Yet horror films are not necessarily about character, but Gellar disagrees that was the case working on The Grudge. "You know, usually that would be the case, but it really wasn't in this film, and we spoke a lot beforehand about each character and why we were there and what our reaction was to being in Japan, because it's important to keep that and it was the first time I really did an experience like that where it was important but of course the surroundings and situations make it that much easier to sort of create a character." Gellar also sees distinct differences between Japanese and American horror. "Well I think Japanese films leave a lot more to the imagination. It's a lot more about setting it up and letting you take it to that place where it makes it scariest for you. It's not gory, it's not bloody, and I think because of that, it's much more chilling."

The actress did spend several months working alone in Japan, without friends or family, including her husband, visiting her, but the actress says that she the Japanese made her feel less lonely. "It's very hard to be lonely in Japan. Clearly you miss your family, your dog, your home, but Japanese people are incredibly welcoming. The best advice I got before I left was someone said the best thing you can do is just learn the basics of the language. And a lot of times when you go across, especially when it comes to Europe, I'm so embarrassed because it's like I bastardize the language and I feel like everyone's laughing at me, but in Japan they're so honoured you're taking the time to learn even the smallest bit of the language, they open up their homes to you and they're so gracious. They invite you to dinner, and on top of that I had this great cast that was so interested in everything Japanese and Japanese culture and Japanese society." Gellar is being kept busy filming Southland Tales, for director Richard Kelly [Donnie Darko], a musical/comedy set in 2008 where a three-day heatwave in Los Angeles culminates in a huge Fourth of July party. "it's so hard to describe. The only thing I can sort of say is could you imagine trying to explain Donnie Darko to people before they saw it? Okay, it's about a guy and there's this six foot imaginary bunny. Richard Kelly to me is just a genius and part of the things I want to do is be able to work with interesting people and have different experiences and having such an amazing time on this film just pushes me to want that more and more and more. I had seen Donnie Darko and thought this guy is so different and he has so much to say and it would be such an honour to meet him. That's just how it all started."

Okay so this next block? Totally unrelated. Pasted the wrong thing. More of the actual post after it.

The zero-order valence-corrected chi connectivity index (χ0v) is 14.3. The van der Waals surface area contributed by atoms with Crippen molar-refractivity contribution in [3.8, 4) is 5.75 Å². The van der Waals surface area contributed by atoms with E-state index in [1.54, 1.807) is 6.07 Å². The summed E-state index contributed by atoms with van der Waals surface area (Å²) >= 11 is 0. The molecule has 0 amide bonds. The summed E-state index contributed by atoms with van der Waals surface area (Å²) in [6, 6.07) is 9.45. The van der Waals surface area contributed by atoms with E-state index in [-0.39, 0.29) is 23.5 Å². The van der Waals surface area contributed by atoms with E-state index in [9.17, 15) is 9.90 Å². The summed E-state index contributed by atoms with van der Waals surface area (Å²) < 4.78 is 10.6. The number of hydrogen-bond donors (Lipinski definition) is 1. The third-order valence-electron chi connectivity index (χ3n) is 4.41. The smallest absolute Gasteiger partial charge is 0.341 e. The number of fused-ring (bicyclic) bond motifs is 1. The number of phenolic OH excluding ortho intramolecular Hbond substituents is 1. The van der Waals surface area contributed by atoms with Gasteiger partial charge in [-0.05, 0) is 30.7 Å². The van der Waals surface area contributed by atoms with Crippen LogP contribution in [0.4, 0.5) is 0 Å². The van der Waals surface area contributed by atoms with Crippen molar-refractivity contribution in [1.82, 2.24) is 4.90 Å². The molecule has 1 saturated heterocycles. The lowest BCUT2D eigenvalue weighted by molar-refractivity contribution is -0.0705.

But musical or not, Gellar is emphatic that there will be no singing on her part. "No, you can all rest assured that I will not," despite her having sung in a memorable episode of Buffy. "That was the most miserable experience of my entire life, because I am a perfectionist. I don't do anything unless I can train for months and months and months and we got that script three weeks out. Plus I had no days off and I would leave work and take a singing lesson and go to the dance class and to me that should've been the first episode after a three month hiatus when you could've been ready and I'm done with that, boy. So no, I will not be singing in Southland Tales."

Gellar says that she hasn't signed to do a sequel to The Grudge, "but I would go back to Japan in a heartbeat for anything." Trying to find the right acting project, Gellar says it would not include anything with her husband. "I don't think that audiences particularly love it. I know as an audience member, I don't really like seeing couples together. Scooby was a great project for us because at the time I was on Buffy and I was very limited in what I could do and when he would go away to make films and I was on Buffy, I couldn't go. I never had time. I would wrap at six a.m. Saturday morning and be back at work six a.m. Monday morning. And it afforded us the opportunity to travel together, to be together, to spend that time, but at the same time, I don't think that movie was hinging on Daphne and Fred's relationship, clearly. It's a movie about a talking dog. So that was a great experience, but we're not looking to make Eyes Wide Shut part 2, I can tell you that right now," she adds laughingly. As busy as she seems, Gellar says that she hasn't a clue as to what her future will bring. "We joke that I'm a professional commitment phobe right now. Eight years of my life, I knew what I was doing and it was very planned. I chose my movies based on hiatuses and didn't choose them based on I was dying to do it. The first thing that I'm learning right now is that I can really wait until there's something I really want to be a part of and I want to do. I don't want to have to work nine, 10, 11, 12 months a year and I can wait." Gellar also yearns to visit Italy. But which part? "The part with the food and the wine. I mean, the shopping. I mean, the art, clearly."